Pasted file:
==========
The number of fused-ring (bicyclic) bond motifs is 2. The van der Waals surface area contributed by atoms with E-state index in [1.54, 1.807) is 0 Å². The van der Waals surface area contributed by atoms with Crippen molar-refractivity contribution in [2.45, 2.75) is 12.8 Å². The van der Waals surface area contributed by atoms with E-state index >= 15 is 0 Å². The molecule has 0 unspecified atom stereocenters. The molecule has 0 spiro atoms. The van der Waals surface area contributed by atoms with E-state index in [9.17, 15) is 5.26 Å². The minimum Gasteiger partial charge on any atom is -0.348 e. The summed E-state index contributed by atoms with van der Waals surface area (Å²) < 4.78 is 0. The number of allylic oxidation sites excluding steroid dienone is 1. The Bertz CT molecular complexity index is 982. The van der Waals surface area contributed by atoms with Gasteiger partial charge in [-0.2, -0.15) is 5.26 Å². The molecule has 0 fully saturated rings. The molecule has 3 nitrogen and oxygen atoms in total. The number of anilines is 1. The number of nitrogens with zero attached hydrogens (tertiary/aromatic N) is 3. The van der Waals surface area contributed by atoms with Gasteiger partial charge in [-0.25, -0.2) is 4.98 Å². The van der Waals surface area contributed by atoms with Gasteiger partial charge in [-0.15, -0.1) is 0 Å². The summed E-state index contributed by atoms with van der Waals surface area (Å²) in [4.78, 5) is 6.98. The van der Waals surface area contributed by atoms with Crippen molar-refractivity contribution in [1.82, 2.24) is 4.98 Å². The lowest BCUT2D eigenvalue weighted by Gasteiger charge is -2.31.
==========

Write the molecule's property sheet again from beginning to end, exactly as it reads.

The number of fused-ring (bicyclic) bond motifs is 2. The van der Waals surface area contributed by atoms with E-state index in [1.54, 1.807) is 0 Å². The van der Waals surface area contributed by atoms with Crippen molar-refractivity contribution in [2.45, 2.75) is 12.8 Å². The van der Waals surface area contributed by atoms with E-state index >= 15 is 0 Å². The molecule has 0 unspecified atom stereocenters. The molecule has 0 spiro atoms. The van der Waals surface area contributed by atoms with E-state index in [9.17, 15) is 5.26 Å². The minimum Gasteiger partial charge on any atom is -0.348 e. The summed E-state index contributed by atoms with van der Waals surface area (Å²) < 4.78 is 0. The number of allylic oxidation sites excluding steroid dienone is 1. The Bertz CT molecular complexity index is 982. The van der Waals surface area contributed by atoms with Gasteiger partial charge in [-0.2, -0.15) is 5.26 Å². The molecule has 0 fully saturated rings. The molecule has 3 nitrogen and oxygen atoms in total. The number of anilines is 1. The number of nitrogens with zero attached hydrogens (tertiary/aromatic N) is 3. The van der Waals surface area contributed by atoms with Gasteiger partial charge in [-0.25, -0.2) is 4.98 Å². The van der Waals surface area contributed by atoms with Gasteiger partial charge in [-0.15, -0.1) is 0 Å². The summed E-state index contributed by atoms with van der Waals surface area (Å²) in [4.78, 5) is 6.98. The van der Waals surface area contributed by atoms with Crippen molar-refractivity contribution in [1.82, 2.24) is 4.98 Å². The lowest BCUT2D eigenvalue weighted by Gasteiger charge is -2.31.